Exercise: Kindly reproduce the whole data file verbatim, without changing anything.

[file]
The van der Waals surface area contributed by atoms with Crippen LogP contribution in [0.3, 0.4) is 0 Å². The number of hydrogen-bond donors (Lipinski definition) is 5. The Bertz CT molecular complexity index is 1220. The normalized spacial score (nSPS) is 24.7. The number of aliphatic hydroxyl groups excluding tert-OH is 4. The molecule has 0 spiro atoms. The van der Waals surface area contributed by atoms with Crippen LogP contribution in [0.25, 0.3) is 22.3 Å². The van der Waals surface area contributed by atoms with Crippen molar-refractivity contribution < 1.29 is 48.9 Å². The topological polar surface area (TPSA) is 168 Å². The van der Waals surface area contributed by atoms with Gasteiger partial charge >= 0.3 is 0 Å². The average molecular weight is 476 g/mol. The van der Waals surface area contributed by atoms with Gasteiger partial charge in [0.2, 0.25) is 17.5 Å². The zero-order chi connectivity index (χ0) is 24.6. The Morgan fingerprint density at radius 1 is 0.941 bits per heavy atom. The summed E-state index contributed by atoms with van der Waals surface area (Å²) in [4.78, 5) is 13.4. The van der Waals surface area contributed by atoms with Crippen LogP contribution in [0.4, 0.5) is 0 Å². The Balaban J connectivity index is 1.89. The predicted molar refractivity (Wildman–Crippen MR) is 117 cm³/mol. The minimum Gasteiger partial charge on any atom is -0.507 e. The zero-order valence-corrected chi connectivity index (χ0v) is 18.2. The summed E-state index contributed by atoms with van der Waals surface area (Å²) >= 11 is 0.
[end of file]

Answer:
The van der Waals surface area contributed by atoms with Crippen LogP contribution in [0.3, 0.4) is 0 Å². The number of hydrogen-bond donors (Lipinski definition) is 5. The Bertz CT molecular complexity index is 1220. The normalized spacial score (nSPS) is 24.7. The number of aliphatic hydroxyl groups excluding tert-OH is 4. The molecule has 0 spiro atoms. The van der Waals surface area contributed by atoms with Crippen LogP contribution in [0.25, 0.3) is 22.3 Å². The van der Waals surface area contributed by atoms with Crippen molar-refractivity contribution < 1.29 is 48.9 Å². The topological polar surface area (TPSA) is 168 Å². The van der Waals surface area contributed by atoms with Gasteiger partial charge >= 0.3 is 0 Å². The average molecular weight is 476 g/mol. The van der Waals surface area contributed by atoms with Gasteiger partial charge in [0.2, 0.25) is 17.5 Å². The zero-order chi connectivity index (χ0) is 24.6. The Morgan fingerprint density at radius 1 is 0.941 bits per heavy atom. The summed E-state index contributed by atoms with van der Waals surface area (Å²) in [4.78, 5) is 13.4. The van der Waals surface area contributed by atoms with Crippen LogP contribution in [0.4, 0.5) is 0 Å². The Balaban J connectivity index is 1.89. The predicted molar refractivity (Wildman–Crippen MR) is 117 cm³/mol. The minimum Gasteiger partial charge on any atom is -0.507 e. The zero-order valence-corrected chi connectivity index (χ0v) is 18.2. The summed E-state index contributed by atoms with van der Waals surface area (Å²) >= 11 is 0.